Sunday, December 30, 2012

Midway Christmas

It was a nice Christmas here.  We had a gift exchange at Capt. Brooks' on Christmas Eve.  On Christmas Day, some of the albatross nest counters volunteered to do the Christmas Bird Count for the Audobon Society.  I'm impressed that they want to count birds on their day off from counting birds.  We did that for half a day, and after a really good Christmas dinner, a large group went out snorkeling at Reef Hotel.  The water is a lot cooler now, but that makes it much clearer since there's not as many tiny organisms growing in the water.  I got quite a few decent fish pictures, but I'm only posting a few since I've got more pictures than usual.  I'll put them up sometime when I don't have as many.

Capt. Brooks' is all set up for the gift exchange.  The tree is decorated with the marine debris ornaments.

Santa is stating the rules for the gift exchange.  You can only steal presents twice before they are out of play.

The Clipper House staff set up the community table again for Christmas dinner.  We had turkey, pork, baked black cod, and beef Wellington for the main dishes.  I was great as usual.

This is Dasha's marine debris ornament made from 3 plastic floats.  She drew on some Christmas turtles for good measure.

Last year I painted some flying birds on a blue float, this time I put a turtle, dolphin, and some fish on a blue float.

These are threadfin butterflyfish.

This is a bluespine unicornfish. This is an easy name to remember since it has blue spines near the tail and a "horn" on it's head.  There's a tiny saddle wrasse following it.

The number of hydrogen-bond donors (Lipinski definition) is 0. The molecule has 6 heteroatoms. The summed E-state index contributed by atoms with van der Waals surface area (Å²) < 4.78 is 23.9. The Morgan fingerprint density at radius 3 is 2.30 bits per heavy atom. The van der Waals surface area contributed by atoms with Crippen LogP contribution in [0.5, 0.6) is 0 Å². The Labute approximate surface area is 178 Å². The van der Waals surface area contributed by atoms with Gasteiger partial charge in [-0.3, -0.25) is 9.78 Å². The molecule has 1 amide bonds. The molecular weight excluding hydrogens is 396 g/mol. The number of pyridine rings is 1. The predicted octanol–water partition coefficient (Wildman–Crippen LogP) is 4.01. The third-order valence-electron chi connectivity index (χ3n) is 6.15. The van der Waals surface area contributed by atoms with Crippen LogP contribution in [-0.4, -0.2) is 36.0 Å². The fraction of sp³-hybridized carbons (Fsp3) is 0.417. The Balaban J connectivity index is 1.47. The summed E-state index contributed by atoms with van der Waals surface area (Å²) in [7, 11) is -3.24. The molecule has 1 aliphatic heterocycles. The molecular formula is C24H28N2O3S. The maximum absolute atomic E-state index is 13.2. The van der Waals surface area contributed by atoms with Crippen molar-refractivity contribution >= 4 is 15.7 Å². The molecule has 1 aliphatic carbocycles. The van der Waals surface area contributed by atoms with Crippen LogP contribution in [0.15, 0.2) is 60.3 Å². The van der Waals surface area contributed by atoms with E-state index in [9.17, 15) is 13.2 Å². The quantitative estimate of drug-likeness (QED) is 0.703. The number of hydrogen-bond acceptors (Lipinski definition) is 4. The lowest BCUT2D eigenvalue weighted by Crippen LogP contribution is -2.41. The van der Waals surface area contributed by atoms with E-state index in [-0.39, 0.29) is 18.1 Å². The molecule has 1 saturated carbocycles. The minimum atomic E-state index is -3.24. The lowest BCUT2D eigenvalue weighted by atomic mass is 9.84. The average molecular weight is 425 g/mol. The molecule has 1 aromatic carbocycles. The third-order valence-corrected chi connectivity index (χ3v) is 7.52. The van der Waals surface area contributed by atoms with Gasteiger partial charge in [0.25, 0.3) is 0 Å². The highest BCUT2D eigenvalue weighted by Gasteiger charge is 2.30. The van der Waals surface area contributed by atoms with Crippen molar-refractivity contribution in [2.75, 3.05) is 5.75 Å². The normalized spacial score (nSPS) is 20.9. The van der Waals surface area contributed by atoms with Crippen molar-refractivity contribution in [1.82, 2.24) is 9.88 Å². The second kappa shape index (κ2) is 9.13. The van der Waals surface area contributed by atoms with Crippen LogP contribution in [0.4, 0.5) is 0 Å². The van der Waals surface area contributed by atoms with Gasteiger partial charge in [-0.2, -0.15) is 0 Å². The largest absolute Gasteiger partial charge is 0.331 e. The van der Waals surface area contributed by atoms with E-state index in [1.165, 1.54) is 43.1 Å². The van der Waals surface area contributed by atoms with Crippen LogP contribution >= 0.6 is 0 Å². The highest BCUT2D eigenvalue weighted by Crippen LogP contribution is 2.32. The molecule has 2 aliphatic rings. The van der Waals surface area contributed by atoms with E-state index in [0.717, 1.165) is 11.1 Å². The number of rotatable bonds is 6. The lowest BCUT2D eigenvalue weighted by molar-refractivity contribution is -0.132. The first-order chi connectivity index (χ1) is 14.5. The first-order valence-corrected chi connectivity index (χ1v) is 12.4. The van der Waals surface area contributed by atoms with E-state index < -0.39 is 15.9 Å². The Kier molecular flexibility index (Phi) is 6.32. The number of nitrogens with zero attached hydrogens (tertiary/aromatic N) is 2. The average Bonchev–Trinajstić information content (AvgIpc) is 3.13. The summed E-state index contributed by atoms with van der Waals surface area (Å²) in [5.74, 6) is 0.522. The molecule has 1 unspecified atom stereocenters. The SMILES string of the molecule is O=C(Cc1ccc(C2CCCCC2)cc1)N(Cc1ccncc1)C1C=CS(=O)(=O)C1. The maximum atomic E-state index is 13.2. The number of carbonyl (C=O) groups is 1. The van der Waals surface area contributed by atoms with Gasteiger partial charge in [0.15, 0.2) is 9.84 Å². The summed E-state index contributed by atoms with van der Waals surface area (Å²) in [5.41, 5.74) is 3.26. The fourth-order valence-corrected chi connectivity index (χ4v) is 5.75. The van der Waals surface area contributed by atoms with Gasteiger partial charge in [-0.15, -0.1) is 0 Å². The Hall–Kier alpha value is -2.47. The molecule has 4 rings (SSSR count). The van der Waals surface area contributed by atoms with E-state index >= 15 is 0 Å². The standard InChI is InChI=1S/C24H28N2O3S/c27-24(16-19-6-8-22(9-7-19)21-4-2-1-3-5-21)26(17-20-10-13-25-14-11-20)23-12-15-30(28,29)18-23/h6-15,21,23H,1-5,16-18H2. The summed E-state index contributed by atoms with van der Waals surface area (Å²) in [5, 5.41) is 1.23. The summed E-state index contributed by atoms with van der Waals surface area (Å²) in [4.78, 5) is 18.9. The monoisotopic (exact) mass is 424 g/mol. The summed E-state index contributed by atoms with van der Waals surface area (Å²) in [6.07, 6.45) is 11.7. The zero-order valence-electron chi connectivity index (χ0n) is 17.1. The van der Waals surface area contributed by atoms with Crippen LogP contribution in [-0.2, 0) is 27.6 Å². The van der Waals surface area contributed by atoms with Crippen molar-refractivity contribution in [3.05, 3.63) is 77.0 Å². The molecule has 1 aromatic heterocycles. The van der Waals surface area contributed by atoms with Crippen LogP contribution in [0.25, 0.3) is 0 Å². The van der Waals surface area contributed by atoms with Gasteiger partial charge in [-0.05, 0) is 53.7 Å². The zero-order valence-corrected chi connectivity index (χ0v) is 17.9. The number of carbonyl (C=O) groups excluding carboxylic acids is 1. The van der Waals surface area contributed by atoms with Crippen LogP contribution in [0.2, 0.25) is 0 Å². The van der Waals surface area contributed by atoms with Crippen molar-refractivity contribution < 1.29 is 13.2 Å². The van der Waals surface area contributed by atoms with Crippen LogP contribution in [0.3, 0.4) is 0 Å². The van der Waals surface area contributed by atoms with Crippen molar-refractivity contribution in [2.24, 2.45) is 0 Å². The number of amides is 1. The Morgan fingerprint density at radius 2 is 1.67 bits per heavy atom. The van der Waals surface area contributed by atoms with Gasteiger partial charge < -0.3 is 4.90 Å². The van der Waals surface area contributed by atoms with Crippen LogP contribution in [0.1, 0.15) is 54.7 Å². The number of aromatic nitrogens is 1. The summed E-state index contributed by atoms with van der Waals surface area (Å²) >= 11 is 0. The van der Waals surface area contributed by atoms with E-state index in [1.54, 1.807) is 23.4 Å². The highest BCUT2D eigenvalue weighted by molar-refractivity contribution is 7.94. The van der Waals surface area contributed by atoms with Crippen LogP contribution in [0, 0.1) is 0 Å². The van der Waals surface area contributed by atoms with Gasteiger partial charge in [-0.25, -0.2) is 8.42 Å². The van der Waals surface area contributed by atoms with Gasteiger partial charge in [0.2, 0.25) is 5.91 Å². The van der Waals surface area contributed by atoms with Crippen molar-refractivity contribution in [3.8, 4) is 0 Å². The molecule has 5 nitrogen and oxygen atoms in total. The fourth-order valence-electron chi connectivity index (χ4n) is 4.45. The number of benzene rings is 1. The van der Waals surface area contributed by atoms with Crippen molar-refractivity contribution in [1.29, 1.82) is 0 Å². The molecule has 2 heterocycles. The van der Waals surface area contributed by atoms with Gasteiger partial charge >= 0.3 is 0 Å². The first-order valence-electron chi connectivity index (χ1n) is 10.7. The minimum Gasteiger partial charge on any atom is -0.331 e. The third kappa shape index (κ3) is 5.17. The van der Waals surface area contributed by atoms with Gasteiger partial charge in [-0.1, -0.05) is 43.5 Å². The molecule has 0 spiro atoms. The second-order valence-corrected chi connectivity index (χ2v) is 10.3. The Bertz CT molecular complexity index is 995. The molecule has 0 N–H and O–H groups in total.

I've tried for a long time to get a good photo of a pearl wrasse and one finally cooperated.

These are 2 of the Pacific golden plovers that Dasha and I counted during the Christmas Bird Count.

The green sea turtles are taking advantage of some nice, sunny weather on Turtle Beach.

Monday, December 24, 2012

Happy Holidays from Midway

There's not that much news again, but it's good to have a few extra people on island.  It gave the band an excuse to play, which they haven't for quite a while.  We haven't had too much other excitement around here.  The albatross counters are working hard every day counting all of the albatross nests, so they really don't have much time for anything else.  The weather has been very cool and windy lately, but we still might try for reef trip in the next day or two for snorkeling and to make sure everything's good out there.

The albatross nest counters count in a line so they don't miss any nests.

 We had our annual marine debris ornament making party at Capt. Brooks' Tavern.  I'll put up some ornament photos next week.

 Dasha is helping to pick up some lines off the beach.  They are an entanglement hazzard for the seals and turtles.

 Here are some anchors in the field near the harbors.  I'm not sure why they were put there originally other than Navy decoration.
Two Lasysan albatross flying by.

Sunday, December 16, 2012

Albatross Counters and Island News

We've got some new people on island for the next couple of weeks, but with a lot of our island population gone for vacation, it's still pretty quiet on island.  We've got our annual albatross nest counters here to tally up all of the Laysan and Black-footed albatross nests on all 3 islands.  My wife, Dasha, also came out for a couple of weeks.  We haven't seen each other for a few months, so it's about time.

There was some news from Tern Island this week.  They were hit with a short but violent windstorm last week and there was quite a bit of damage to the facilities there. Everybody is ok, but it will take a lot to get it up and running again.  Here's a link to the press release: 

We're losing our neighbors out in the archipelago.  The field camp on Laysan Island was evacuated on Nov. 4 for a medical issue.  Article:

The only currently inhabited places in the Northwestern Hawaiian Islands are at Midway and Kure Atolls.